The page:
William Clay Ford Jr, the great grandson of Henry Ford was presented with the House of Waterford Crystal Cliffs of Moher vase on Thursday at Irish America magazine’s 26th Annual Business 100 Awards Luncheon at the Metropolitan Club in New York. He was also inducted into the magazine’s Irish America Hall of Fame.

He proudly remembered how Henry Ford had insisted that the company open up an automobile  factory in his ancestral town of Cork in 1917 despite opposition from his board.  As a result the Ford company in Ireland was known as Henry Ford and Sons, not the Ford Motor Company.

At its height it employed 8,000 Irish workers and closed in 1985. At the luncheon, the Ford scion was also presented with a Certificate of Irish Heritage, a new  initiative by the Irish government to acknowledge those who are not eligible for Irish citizenship but who are proud of their Irish roots, by Consul General Noel Kilkenny.

Ford, is the current Chairman of the Ford Company and great-grandson of Henry Ford the founder of the Ford Motor Company.

Henry Ford was the son of an Irish famine immigrant from Ballinascarty, Co. Cork His ancestors fled Ireland during the Great Hunger in 1947 and made their way to the United States through Canada.

This year William Ford  made his inaugural trip to Ireland. He stated that the company would look at investing in Ireland again but the economic situation needed to improve.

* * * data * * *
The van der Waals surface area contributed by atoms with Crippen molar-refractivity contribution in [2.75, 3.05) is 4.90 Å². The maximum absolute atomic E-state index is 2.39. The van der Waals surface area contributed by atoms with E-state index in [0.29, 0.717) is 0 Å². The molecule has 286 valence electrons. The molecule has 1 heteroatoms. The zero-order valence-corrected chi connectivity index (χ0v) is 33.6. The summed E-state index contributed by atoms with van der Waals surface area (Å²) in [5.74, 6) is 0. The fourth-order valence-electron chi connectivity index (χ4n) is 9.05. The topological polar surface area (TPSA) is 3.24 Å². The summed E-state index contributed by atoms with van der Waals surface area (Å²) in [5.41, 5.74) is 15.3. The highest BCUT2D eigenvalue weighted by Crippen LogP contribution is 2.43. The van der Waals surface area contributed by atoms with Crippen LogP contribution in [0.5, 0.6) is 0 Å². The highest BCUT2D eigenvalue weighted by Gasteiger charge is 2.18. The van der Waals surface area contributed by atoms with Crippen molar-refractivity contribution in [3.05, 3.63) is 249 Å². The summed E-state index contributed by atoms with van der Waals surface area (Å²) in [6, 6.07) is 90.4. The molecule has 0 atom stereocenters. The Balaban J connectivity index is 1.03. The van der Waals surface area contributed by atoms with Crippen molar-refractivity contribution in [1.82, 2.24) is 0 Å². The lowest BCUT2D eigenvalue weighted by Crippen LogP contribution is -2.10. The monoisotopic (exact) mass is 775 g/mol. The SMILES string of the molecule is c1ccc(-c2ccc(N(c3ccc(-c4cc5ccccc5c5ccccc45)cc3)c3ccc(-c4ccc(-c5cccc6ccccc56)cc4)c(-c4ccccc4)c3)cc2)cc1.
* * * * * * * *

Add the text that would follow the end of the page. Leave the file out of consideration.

Speaking of his Irish roots he stated ““It’s something our family has been very proud of, and something we’re acutely aware of,” he said.

He said Henry Ford had “changed the world” with the invention of the assembly line and the $5-a-day wage. he also fought for the common guy, “In the time of the robber barons, my great grandfather insisted on reinvesting and sharing profits with workers ... He was told he was a socialist, that he was not welcome on Wall Street.”

In 2006, Ford “mortgaged the family name” and took loans of over $22 billion but Ford alone of all the car companies didi not need a government bailout when the recession of 2008 hit.
“It’s our combative Irish heritage that got us through tough times,” Ford said.

The great-grandson of Henry Ford, he joined the Ford team in 1979 as a product analyst. He held a variety of domestic and international assignments in manufacturing, sales, marketing, product development and finance, before becoming vice president, Commercial Truck Vehicle Center in 1994.

He served as CEO from October 2001 to September 2006. A member of the board since 1988, he became chairman in 1999, continuing the family legacy and guiding the company into new territories of success and sustainability.

Ford was being honored by Irish America Magazine’s annual Business 100 event, which honors he best and the brightest Irish-Americans of the corporate world.

The honorees represent a wide range of the most influential and innovative companies, including twenty-seven of the 2011 Fortune 500. Three of the honorees are among Forbes magazine’s 2011 Most Powerful Women in the World.